Preparing Your Boiler and Heating System for the Summer Months
It might feel as though summer may never actually share it’s shining beams of warmth with us this year, as this perpetually chilly weather appears as though it doesn’t want to loosen it’s cold grip. Though, we must remain optimistic that we are going to get some nice, warm weather soon.
As one act of defiance to the cold conditions we still find ourselves within, you could prepare your home boiler for the summer months, so there are no mishaps when it finally comes back around to those brisk September evenings.
Repairing a boiler can be an expensive process, so every step taken to maintain it is an investment in time and money. A number of minor steps that have a great effect on your boilers performance can be taken by you, personally.
One way to keep your boiler and heating system in tip-top working condition is to run it a few times over the months you are not using it. This will stop the fluid in the radiators and hot water cistern from seizing up and not working.
It is always advisable to keep your heating system on all year round, just turn the thermostat down to around ten degrees in the summer months. This way, if God forbid, we have another cold patch, then you’re home will not feel the full extent of it.
You may need a little helping hand to help in the maintenance of your boiler. It is a good idea to get a professional to clean your boiler, this is due to the fact that soot can collect in your heating system’s pipes which can cause erosion. Getting your heating system cleaned is a relatively cost-effective procedure, and is far more financially viable than having to replace eroded pipes.
Having your boiler cleaned also means that it will work far more efficiently, leading to savings on your energy bills. A good, clean boiler can work almost 30% more efficiently than one that has not been serviced or cleaned in any manner.
By taking these small steps you will be aiding you and your boiler in having a much happier, efficient and warmer life, with plenty of longevity. Now all you need to do is wait for the sun to make his belated appearance.
Central Heating - Thermostats
The word ‘Thermostat’ originally derived from Greek words, with thermos meaning ‘hot’ and statos meaning ‘a standing’. When reading an article on thermostats and central heating, the etymology of language is probably low down on the list of things you wanting to know; however, these Greek words do hold some bearing in understanding a thermostat.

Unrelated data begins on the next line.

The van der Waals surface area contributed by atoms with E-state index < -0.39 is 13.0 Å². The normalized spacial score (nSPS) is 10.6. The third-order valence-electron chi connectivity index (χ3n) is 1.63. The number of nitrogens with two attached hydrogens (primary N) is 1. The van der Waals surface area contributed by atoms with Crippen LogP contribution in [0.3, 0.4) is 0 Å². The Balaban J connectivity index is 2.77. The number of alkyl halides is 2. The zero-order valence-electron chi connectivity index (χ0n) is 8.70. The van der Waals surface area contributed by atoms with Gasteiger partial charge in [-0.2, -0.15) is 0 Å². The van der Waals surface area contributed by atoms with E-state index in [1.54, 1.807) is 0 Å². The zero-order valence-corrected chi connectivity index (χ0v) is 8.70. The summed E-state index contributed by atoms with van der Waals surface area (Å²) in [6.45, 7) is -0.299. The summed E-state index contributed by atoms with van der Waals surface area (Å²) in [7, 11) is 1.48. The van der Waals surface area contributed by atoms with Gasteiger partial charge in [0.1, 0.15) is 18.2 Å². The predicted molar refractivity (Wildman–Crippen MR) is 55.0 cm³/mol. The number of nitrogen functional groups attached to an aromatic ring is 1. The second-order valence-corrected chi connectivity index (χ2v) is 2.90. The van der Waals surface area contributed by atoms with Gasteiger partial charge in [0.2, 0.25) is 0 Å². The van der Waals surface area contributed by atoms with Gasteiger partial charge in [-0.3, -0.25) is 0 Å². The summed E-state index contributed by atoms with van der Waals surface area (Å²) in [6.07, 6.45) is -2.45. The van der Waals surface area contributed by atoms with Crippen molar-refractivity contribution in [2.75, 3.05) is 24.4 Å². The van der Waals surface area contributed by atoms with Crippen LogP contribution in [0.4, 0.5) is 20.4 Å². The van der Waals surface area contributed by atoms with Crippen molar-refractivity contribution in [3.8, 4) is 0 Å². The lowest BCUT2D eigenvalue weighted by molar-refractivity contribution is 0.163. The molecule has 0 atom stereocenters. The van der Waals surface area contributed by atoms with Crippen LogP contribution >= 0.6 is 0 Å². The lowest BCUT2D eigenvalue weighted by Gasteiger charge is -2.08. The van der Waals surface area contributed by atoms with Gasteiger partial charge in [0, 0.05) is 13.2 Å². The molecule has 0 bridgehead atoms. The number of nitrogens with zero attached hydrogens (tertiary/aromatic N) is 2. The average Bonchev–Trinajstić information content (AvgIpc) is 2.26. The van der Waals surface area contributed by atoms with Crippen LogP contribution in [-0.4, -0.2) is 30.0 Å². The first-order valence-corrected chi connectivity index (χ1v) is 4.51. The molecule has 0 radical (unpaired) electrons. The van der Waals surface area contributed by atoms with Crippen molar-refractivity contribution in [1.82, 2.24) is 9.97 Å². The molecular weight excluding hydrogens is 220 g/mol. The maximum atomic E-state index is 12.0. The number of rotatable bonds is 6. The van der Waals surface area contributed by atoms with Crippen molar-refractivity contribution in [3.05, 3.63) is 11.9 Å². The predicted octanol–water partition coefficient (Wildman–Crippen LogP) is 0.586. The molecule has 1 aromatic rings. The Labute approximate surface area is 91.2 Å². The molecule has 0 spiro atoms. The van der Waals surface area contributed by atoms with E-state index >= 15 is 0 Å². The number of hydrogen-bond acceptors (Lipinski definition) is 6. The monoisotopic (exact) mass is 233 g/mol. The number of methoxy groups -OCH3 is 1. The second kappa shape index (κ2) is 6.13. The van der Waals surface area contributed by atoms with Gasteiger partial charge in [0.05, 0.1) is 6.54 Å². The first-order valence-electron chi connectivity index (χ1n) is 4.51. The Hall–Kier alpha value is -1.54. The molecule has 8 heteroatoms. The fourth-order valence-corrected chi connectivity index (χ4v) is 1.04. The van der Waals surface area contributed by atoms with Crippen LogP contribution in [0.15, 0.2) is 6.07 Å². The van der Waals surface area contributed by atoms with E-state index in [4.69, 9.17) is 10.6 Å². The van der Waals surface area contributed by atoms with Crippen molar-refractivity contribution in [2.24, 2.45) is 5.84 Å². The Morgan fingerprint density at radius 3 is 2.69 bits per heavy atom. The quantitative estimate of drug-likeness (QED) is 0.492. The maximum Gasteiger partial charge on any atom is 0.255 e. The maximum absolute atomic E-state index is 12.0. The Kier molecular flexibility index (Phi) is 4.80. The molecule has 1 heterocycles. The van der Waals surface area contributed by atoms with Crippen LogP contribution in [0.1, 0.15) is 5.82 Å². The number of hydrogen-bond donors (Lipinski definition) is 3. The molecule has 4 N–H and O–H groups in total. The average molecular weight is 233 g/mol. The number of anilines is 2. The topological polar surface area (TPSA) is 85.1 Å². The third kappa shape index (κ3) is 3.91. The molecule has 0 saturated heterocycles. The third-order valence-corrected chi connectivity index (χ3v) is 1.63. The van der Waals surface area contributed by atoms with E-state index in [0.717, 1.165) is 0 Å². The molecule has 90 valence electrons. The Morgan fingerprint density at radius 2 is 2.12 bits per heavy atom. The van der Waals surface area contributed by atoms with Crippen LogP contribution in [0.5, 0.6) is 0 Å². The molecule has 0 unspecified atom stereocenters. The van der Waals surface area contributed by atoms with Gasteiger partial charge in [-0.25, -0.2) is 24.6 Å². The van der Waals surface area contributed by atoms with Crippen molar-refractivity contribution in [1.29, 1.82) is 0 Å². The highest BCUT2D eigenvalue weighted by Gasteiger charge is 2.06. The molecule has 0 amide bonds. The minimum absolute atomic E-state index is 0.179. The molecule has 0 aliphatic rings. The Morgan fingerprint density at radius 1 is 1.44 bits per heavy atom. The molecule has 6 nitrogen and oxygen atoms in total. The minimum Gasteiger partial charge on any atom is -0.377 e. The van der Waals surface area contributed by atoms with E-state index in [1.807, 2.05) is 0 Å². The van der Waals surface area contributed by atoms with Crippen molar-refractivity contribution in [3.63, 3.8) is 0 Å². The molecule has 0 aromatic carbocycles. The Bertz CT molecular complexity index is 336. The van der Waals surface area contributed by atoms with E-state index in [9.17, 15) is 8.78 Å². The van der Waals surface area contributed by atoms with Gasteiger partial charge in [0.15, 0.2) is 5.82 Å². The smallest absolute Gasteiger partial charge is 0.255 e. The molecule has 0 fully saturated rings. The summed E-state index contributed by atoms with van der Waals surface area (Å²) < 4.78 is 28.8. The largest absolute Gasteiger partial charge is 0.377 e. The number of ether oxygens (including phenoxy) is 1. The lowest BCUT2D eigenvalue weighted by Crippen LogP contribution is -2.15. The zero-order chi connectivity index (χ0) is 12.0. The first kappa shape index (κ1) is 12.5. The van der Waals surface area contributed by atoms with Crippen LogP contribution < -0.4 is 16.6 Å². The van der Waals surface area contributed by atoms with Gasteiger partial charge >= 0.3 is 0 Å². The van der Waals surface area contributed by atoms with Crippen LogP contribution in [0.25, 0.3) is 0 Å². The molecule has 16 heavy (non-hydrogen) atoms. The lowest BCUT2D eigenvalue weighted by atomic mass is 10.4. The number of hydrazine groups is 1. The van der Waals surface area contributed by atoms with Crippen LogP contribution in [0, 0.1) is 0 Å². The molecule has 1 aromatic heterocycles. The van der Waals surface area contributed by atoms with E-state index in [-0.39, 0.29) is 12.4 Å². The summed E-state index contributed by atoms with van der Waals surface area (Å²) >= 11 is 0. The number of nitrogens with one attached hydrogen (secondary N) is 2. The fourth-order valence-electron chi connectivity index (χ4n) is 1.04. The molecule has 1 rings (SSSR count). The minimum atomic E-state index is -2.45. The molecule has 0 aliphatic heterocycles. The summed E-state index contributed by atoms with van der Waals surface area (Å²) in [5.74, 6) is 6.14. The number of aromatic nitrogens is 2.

A thermostat is a control unit that senses the temperature of a heating system, so that a temperature can be maintained to a desired set point. This explaining the brief etymology lesson.
In homes across the country the most common type of thermostat to be found is a mechanical thermostat. The technology involved within these thermostats is rather quite interesting.
The way in which mechanical thermostats work is the use of something called a bimetallic strip. This is where two strips of different metal, such as copper and iron are bonded together. As the temperature changes the metals expand or contract, due to the different qualities of the two metals. This causes the strip to bend, Once the strip has bent enough to touch an electrical component, also in the thermostat, this will complete the electrical circuit which in result turns the heating or cooling system on. Once the temperature changes enough for the strip to go back to its original shape, this breaks the electrical circuit and the system switches off.
Sometimes in your home, certain places and rooms will heat faster than the room with the actual thermostat in and your lovely, cosy warmth that you desired may become rather uncomfortably hot. This is where a heat anticipator would be ideal for you. A heat anticipator shuts off the thermostat a little while before your thermostat reaches its desired temperature, thus maintaining that nice, cosy feeling.
Setting a mechanical thermostat is rather straight forward, in that it beholds a dial that has an abundance of numbers printed on it that corresponds to the temperature, simply turn the dial until an arrow or line just the other side of the numbers is pointing to your preferred heat.
There are also other thermostats aside from the canny mechanical ones previously aforementioned. An alternative to mechanical thermostats are digital ones, these are popular in new build or newly decorated homes.
A digital thermostat works differently to it’s mechanical cousin in that it uses digital sensors to monitor the temperature within the house rather than the physical bimetallic strip. The sensors will turn on or off the heating system at the determined temperature set by you. A digital thermostat possesses a screen and also buttons for you to set the desired temperature of your home. A digital thermostat is also generally battery powered.
Here is your insider’s guide to the insides of a thermostat. It’s rather interesting what goes on in that tiny little box stuck to your wall. You will never look at it in the same way again…